Make sure that you have the right amount of medicine in the syringe for all your injections.
Remember to ask your doctor whether you should make sure that all of the air is out of the syringe and the needle before injecting, or whether a small bubble of air should remain. With intravenous injections, it is super important that there is no air in the syringe or the needle at all, but with intramuscular injections, you may be required to leave a very small air bubble in the syringe.
In some cases where treatment is administered into the muscle, a little bit of air can form a kind of plug to keep the medication in place. Although it is really important that you confirm with your doctor which option is best as they might advise removing all the air for intramuscular injections as well.
The last step to take before injecting is to sterilize the injection site.
You will need to insert the needle at a 90-degree angle for this type of injection. This means straight down, not at a skew angle. Make sure that you put the needle in deep enough to reach the muscle (your doctor will likely show you how to measure this on the needle itself).
Pull back the plunger a little bit to make sure that you have not hit a vein. If blood comes back into the syringe freely, pull the needle out a little bit and try again. If it keeps happening, consider starting over. It is very important that you not inject your hormones into a blood vessel, this is extremely dangerous.
Push the plunger down slowly, especially if the hormone for the injection is oil-based. Pushing it down too fast will be quite painful and can cause some damage to the area that can increase discomfort, swelling, and can increase the risk of infection.
Once the plunger is all the way down you can pull the needle out to finish the injection process. Put some light pressure on the area. It will likely not bleed much, but you also do not want the medicine to leak out. If the hormone is oil-based it is not likely to leak very much because the oil is usually quite thick, but just in case you might want to keep the pressure there for an hour or two, so keep a band-aid handy.
You can relieve the ache of an injection site with something cold. Preferably not something as cold as an ice pack as that can congeal with medicine which will cause problems, but a cool washcloth should be okay.
During your next shower make sure to wash the area with soap thoroughly just to give that little bit of extra protection against infection. Try to decrease physical activity that will strain the injection site for a day or two.
A small bruise is usually normal, but a lot of bruising can be an indication of a problem. The bruising is either attributed to the small amount of tissue damage that normally accompanies a shot or because you damaged a small blood vessel. As long as no more than a very little bit of medicine entered your bloodstream directly it should be fine.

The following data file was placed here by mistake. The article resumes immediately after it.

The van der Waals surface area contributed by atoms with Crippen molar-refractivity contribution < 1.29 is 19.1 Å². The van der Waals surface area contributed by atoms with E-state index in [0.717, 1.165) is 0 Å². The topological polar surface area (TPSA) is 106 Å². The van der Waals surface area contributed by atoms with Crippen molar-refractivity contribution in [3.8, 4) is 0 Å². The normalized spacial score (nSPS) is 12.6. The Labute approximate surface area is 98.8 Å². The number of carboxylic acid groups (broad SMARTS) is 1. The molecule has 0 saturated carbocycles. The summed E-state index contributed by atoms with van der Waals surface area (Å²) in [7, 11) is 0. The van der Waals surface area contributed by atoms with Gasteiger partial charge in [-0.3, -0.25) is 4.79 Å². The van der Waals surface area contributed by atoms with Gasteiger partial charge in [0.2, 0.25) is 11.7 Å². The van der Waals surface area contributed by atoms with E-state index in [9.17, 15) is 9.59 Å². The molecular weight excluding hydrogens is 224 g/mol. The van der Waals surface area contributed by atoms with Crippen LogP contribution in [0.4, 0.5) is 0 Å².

There are several serious complications associated with hormone injections.
These are serious complications that can occur for a number of reasons. If you smoke, you are at an increased risk of developing blood clots and your doctor might actually suggest that you quit smoking while on hormone therapy.
A blood clot can cause lifelong disability or even death if not treated immediately. They should be treated as a medical emergency.
Numbness or pain in one leg or a change of color in a portion of skin can be a sign of thrombosis. Immediate medical attention is required.
Skin reactions are fairly common in hormone injections. They are usually not particularly emergent, but if they persist you should seek medical attention.
They occur for a variety of reasons. You could be allergic to the metal of the needle, or the solution that the hormone is suspended in, especially when this is an oil you might just be sensitive to that one kind of oil and the problem can be solved by changing the oil.
Generally speaking, it is rare to get an infection from an injection site, however, when you are injecting more regularly than the general population, for whatever reason, there is a slightly elevated risk simply based on the statistics.
Whenever you break the skin you are opening up a small space for microbes to sneak in and cause problems. But if you keep your needle and syringe clean, along with your skin around the site where you plan to make the injection; if your medication is not expired, you are using a new needle, and you push the plunger down slowly enough to minimize tissue damage, while sticking to your prescribed dose, you are already combating the increased risk quite thoroughly.